Widespread Absences Lesson Plan

Strategies you can use for your classes when large numbers of students are likely
to be absent or even when they are not.

  • Give more and smaller quizzes: missing a quiz does not impact as much content. Make-ups are quicker. Also gives students feedback more often. 
  • Drop the lowest test/assignment grade(s). (See our tutorial on advanced gradebook functions in Excel) .
  • Offer "amnesty" quizzes, tests, or papers later in the semester as replacements for any missed assessments earlier.
  • Record your regular lectures as podcasts and put on your course Web site or the Knight’s E-Mail’s OneDrive.
  • Record alternative lectures "after-the-fact" as podcasts.
  • Optional make-up exams:  Students can request a make-up instead of dropping the lowest grade (must schedule within 24 hours of exam and take it before next class meeting).
  • Provide online testing rather than face to face testing.
  • Be flexible with deadlines:  Each student gets one or more Free Late Assignment passes.
  • Provide lecture notes online via Webcourses, Knight's Email OneDrive, or other external Web site such as a wiki.
  • Use multiple versions of tests with equivalent but different questions.  You could use Question Sets in Webcourses or test banks that come with many textbooks for this.
  • Create online resources (readings, modules, activities) through a Web page or within Webcourses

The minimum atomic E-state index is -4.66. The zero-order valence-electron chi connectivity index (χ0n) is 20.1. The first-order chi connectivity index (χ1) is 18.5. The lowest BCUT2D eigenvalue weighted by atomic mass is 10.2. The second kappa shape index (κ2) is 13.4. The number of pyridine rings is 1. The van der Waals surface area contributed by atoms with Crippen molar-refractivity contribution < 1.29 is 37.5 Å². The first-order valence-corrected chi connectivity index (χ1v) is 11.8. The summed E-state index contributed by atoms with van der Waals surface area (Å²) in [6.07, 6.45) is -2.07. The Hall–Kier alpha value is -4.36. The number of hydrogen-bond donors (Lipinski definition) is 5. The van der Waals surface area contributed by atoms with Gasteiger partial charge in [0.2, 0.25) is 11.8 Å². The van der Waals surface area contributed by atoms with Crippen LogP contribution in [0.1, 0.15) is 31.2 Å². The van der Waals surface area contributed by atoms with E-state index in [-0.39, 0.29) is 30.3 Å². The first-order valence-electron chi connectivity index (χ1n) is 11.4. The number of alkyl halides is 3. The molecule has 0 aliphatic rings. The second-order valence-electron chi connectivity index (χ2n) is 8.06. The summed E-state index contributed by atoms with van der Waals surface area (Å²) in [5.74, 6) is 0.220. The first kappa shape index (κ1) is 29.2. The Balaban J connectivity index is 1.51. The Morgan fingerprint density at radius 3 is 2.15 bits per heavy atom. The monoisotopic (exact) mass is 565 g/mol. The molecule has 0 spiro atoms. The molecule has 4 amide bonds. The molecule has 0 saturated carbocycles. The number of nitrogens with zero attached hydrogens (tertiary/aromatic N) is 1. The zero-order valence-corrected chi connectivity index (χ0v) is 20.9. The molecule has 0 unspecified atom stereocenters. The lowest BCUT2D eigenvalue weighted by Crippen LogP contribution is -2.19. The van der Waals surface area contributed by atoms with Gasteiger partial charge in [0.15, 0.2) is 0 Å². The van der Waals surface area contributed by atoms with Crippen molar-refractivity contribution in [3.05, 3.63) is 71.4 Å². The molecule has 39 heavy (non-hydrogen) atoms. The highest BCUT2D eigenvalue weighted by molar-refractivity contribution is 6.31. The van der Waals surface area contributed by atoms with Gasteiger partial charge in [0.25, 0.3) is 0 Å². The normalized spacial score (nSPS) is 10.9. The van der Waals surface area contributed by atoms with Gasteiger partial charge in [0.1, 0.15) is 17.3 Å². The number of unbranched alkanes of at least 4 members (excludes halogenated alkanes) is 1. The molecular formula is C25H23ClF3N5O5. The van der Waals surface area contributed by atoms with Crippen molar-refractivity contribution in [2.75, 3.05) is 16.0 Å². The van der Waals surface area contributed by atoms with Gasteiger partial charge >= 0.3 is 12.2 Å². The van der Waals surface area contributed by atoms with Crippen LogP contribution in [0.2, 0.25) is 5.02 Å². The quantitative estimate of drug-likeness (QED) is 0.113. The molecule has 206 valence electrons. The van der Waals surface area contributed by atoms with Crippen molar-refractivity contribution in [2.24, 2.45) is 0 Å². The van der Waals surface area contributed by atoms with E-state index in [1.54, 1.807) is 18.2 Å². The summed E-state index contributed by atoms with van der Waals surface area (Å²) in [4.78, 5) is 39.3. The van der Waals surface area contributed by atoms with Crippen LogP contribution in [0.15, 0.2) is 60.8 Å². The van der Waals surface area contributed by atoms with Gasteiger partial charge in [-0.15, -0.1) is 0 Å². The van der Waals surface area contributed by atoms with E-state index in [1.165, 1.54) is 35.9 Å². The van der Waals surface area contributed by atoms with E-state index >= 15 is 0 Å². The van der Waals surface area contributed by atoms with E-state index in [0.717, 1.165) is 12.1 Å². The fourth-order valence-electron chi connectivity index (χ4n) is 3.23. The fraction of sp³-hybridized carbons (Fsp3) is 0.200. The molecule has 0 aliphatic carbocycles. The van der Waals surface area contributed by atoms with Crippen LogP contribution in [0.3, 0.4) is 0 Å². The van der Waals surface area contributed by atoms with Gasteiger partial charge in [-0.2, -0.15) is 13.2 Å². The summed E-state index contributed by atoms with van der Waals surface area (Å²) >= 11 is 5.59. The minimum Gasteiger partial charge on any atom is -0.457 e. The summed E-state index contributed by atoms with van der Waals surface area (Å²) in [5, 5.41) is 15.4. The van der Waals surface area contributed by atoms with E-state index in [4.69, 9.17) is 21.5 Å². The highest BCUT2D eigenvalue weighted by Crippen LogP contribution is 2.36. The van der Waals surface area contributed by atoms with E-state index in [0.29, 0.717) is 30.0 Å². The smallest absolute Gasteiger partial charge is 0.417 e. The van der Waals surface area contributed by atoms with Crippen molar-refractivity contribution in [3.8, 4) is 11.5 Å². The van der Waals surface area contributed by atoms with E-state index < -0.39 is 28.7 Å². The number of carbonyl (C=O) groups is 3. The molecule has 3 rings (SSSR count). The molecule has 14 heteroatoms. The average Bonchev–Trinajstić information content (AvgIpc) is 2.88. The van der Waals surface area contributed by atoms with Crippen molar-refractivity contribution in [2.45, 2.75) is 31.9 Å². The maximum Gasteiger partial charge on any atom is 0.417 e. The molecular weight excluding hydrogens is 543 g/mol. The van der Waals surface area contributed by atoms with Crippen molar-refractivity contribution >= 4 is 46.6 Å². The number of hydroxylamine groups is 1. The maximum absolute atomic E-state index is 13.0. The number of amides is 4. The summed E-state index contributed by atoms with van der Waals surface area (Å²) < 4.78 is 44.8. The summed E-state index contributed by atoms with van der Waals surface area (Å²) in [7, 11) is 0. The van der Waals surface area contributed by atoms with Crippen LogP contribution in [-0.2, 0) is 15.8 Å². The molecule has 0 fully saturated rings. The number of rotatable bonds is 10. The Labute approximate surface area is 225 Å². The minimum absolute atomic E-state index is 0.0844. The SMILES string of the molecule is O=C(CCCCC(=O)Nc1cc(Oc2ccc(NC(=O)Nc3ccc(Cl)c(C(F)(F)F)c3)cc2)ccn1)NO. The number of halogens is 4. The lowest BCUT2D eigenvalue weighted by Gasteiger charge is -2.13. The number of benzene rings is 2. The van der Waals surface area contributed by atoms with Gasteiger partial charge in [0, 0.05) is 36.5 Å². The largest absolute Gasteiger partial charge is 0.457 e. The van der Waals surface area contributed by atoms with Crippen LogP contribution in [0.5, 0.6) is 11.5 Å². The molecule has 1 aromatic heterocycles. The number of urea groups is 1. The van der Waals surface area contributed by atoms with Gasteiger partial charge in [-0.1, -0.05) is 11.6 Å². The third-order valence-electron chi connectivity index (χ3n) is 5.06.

• Faculty teaching the same course or in the same department could serve as substitutes for each other in case they become ill.
  • Encourage students to notify faculty if they are ill rather than just not showing up in class.
  • Visit the Faculty Center or email fctl@ucf.edu for more ideas.

Faculty are encouraged to add their suggestions to this list. Do so by emailing fctl@ucf.edu

 

Faculty Spotlight View Other Award Winners

Bruce M. Wilson
College of Sciences Bruce M. Wilson I see teaching as a multi-faceted endeavor where the role of the teacher is to provide students with excellent training in Political Science, to equip them with the skills to succeed in their careers, and to become lifelong learners. In my classes, I emphasize critical-thinking and writing skills and expose studen...

Chiara Mazzucchelli
College of Arts and Humanities Chiara     Mazzucchelli As an Italian instructor, by the book, much of my classroom work focuses on helping students build proficiency in the four language skill areas–listening, speaking, reading, and writing. However, my goal as a teacher goes beyond the facilitation of linguistic growth. I want to open students' eyes to other ...

Tison Pugh
College of Arts & Humanities Tison   Pugh The common feature of all medieval literature, despite differences in authors, cultures, and genres, is that it is very, very old. When beginning my courses, I often face resistant students who have predetermined that, due to its age, the literature under examination is irrelevant and offers nothing of interest to...